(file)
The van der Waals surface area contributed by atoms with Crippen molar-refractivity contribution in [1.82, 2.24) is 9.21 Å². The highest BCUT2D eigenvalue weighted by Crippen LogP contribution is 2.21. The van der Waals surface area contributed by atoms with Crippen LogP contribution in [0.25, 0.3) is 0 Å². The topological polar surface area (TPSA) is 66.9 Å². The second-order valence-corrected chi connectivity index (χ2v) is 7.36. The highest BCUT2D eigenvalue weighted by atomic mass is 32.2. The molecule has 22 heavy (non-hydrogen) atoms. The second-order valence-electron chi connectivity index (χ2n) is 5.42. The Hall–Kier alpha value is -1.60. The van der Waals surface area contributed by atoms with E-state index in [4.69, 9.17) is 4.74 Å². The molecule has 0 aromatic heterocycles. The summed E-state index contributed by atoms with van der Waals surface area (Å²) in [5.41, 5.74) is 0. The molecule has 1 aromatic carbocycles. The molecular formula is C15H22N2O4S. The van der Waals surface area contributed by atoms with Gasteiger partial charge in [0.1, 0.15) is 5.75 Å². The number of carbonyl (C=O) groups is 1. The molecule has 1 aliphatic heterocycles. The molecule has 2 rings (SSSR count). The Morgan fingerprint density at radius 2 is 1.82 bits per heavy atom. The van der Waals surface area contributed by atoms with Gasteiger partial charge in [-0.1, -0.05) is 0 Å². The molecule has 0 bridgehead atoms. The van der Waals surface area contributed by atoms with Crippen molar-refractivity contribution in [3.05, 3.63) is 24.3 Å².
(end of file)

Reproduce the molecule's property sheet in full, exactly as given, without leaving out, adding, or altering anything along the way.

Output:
The van der Waals surface area contributed by atoms with Crippen molar-refractivity contribution in [1.82, 2.24) is 9.21 Å². The highest BCUT2D eigenvalue weighted by Crippen LogP contribution is 2.21. The van der Waals surface area contributed by atoms with Crippen LogP contribution in [0.25, 0.3) is 0 Å². The topological polar surface area (TPSA) is 66.9 Å². The second-order valence-corrected chi connectivity index (χ2v) is 7.36. The highest BCUT2D eigenvalue weighted by atomic mass is 32.2. The molecule has 22 heavy (non-hydrogen) atoms. The second-order valence-electron chi connectivity index (χ2n) is 5.42. The Hall–Kier alpha value is -1.60. The van der Waals surface area contributed by atoms with E-state index in [4.69, 9.17) is 4.74 Å². The molecule has 0 aromatic heterocycles. The summed E-state index contributed by atoms with van der Waals surface area (Å²) in [5.41, 5.74) is 0. The molecule has 1 aromatic carbocycles. The molecular formula is C15H22N2O4S. The van der Waals surface area contributed by atoms with Gasteiger partial charge in [0.1, 0.15) is 5.75 Å². The number of carbonyl (C=O) groups is 1. The molecule has 1 aliphatic heterocycles. The molecule has 2 rings (SSSR count). The Morgan fingerprint density at radius 2 is 1.82 bits per heavy atom. The van der Waals surface area contributed by atoms with Gasteiger partial charge in [-0.1, -0.05) is 0 Å². The molecule has 0 bridgehead atoms. The van der Waals surface area contributed by atoms with Crippen molar-refractivity contribution in [3.05, 3.63) is 24.3 Å².